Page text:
The Venetian cartographer Vincenzo Coronelli reports that Spinalonga was not always an island, but was once linked with the adjacent peninsula of Kolokitha. He mentions that in 1526, the Venetians cut down a portion of the peninsula and thus created the island. Because of its position the island was fortified from its earliest years in order to protect the entranceway of the port of Ancient Olous.

In 1578 the Venetians charged the engineer Genese Bressani to plan the island's fortifications. He created blockhouses at the highest points of the northern and southern side of the island, as well as a fortification ring along the coast of the island that closed out any hostile disembarkation. In 1579, the General Previsor of Crete Luca Michiel put the foundation stone of the fortifications. In 1584, the Venetians, realizing that the coastal fortifications were easy to conquer by the enemies attacking from the vicinal hills, decided to strengthen their defense by constructing new fortifications at the top of the hill. The Venetian fire would thus have bigger throw, rendering Spinalonga an impregnable sea fortress, one of the most important in the Mediterranean basin. The Venetians kept control of the island until the Ottoman Empire took possession of it in 1715.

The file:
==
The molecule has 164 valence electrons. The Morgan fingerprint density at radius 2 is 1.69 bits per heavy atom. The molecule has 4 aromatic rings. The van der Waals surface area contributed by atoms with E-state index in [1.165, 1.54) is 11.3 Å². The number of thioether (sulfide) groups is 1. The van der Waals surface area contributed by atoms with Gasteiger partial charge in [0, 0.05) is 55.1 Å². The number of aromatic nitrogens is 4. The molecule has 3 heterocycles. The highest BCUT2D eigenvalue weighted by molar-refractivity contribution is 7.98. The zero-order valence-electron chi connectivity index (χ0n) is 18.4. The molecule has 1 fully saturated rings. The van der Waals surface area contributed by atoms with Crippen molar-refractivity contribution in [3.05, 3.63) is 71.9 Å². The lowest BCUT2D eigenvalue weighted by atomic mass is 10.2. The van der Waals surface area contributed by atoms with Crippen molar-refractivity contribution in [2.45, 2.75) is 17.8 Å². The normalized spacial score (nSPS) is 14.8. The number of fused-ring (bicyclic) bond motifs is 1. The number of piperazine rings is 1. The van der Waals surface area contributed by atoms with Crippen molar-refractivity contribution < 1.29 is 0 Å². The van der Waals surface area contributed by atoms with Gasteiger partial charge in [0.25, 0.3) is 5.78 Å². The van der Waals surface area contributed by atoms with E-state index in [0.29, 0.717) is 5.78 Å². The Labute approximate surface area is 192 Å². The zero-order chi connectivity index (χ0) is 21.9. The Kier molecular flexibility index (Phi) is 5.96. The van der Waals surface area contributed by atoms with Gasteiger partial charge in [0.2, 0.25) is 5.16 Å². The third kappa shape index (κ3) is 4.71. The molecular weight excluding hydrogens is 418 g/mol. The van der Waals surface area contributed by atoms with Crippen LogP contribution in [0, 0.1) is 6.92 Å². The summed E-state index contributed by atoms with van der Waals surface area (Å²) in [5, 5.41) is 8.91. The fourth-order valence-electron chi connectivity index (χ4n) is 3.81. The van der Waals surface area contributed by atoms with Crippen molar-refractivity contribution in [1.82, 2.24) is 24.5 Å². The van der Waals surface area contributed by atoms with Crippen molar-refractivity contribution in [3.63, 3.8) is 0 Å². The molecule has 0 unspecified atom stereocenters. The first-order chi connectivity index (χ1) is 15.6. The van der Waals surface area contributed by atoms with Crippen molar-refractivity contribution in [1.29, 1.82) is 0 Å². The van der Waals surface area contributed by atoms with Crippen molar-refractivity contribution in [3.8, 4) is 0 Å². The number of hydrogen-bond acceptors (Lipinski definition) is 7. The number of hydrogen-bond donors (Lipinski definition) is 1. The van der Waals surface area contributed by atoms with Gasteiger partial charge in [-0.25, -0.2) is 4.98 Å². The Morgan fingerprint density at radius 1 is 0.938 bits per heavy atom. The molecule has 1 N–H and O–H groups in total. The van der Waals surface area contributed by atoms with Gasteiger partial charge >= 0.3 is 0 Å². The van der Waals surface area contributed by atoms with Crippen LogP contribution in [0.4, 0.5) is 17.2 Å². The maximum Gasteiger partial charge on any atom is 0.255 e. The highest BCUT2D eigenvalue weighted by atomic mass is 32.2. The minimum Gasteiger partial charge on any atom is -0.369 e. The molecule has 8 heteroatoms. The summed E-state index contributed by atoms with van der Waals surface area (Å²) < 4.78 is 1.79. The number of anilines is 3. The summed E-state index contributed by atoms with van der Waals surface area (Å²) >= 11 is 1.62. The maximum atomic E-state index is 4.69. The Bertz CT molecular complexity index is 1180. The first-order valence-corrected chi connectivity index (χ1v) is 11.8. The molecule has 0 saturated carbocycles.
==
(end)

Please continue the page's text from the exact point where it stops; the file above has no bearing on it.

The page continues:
The island was used as a leper colony, from 1903 to 1957. It is notable for being one of the last active leper colonies in Europe.

Today, the unoccupied island is one of the main tourist attractions in Crete. In addition to the abandoned leper colony and the fortress, Spinalonga is known for its small pebble beaches.

The small island's fame rose recently, following the success of the bestselling book "The Island" by Victoria Hislop, which is set in Spinalonga and shares the fictional story of a family's ties to the leper colony.

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